Real evidence that breastfeeding protects against snoring in children
An interesting article-What are your thoughts?TSANZWednesday 27 March 2013, 3:13PM
Media release from TSANZ
Australian researchers have provided evidence that breastfeeding protects children against snoring and sleep apnoea.
They report that the longer a child is breastfed the less their risk of regular snoring at the age of eight.
Previous overseas studies have shown that disordered sleep in children increases the risk of learning and behavioural problems.
The Woolcock Institute of Medical Research and the University of Sydney reported there had been some claims in overseas medical literature of the benefits of breastfeeding to prevent sleep problems in children.
"We wanted to see if there was any real population-based evidence to support the claims," researcher Bronwyn Brew said.
Speaking at the annual scientific meeting of the Thoracic Society of Australia and New Zealand (TSANZ) in Darwin today, Ms Brew said the research team collected data from a cohort of 450 children recruited as part of the Childhood Asthma Prevention Study (CAPS).
They recorded data on breastfeeding, formula and solid feeding of the children based on parental recall and measured the children at the age of eight for levels of snoring and sleep apnoea.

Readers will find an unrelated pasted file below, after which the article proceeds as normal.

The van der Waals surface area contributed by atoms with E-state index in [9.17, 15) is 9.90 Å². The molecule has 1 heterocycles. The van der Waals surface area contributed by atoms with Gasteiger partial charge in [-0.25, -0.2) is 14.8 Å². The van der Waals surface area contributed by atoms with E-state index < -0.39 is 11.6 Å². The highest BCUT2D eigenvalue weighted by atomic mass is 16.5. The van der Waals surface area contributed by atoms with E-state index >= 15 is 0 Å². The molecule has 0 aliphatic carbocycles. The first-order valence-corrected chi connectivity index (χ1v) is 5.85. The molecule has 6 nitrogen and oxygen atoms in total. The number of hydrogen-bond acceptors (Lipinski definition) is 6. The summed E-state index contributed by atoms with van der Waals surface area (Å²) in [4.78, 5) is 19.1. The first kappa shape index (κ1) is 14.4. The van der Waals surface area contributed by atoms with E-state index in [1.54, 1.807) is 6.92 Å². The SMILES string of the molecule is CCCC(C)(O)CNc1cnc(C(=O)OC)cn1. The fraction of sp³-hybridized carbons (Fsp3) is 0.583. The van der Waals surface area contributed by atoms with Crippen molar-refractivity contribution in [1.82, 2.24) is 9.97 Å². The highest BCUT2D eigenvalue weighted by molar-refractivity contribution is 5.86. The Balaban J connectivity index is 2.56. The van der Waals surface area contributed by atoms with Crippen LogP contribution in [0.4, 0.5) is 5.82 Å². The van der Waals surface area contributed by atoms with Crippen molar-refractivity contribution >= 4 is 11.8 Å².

The researchers found about 18 per cent of the children were regular snorers or displayed evidence of sleep apnoea.
"Comparing the data, we found that breastfeeding for longer than one month was associated with reduced prevalence of regular snoring at age eight," Ms Brew said.
"We also found the risk of habitual snoring was reduced the longer the children were breastfed."
The researchers say the benefits of breastfeeding in terms of sleep patterns in children up to the age of eight is not fully understood.
"There is a need for further research using a larger cohort of children to inform these initial findings," Ms Brew said.
The most common cause of snoring and sleep apnoea in children is enlarged tonsils and adenoids. Other causes include being overweight or having frequent colds, and there is an association with structural features of the jaw.
The TSANZ Annual Scientific Meeting is being held at the Darwin Convention Centre. It will run until tomorrow (Wednesday 27 March).
The meeting is addressing advances in the treatment of conditions ranging from respiratory infections to asthma, allergies, chronic obstructive pulmonary disease, or COPD, cystic fibrosis, lung cancer and sleep disorders. It incorporates the annual meeting of the Australian and New Zealand Society of Respiratory Science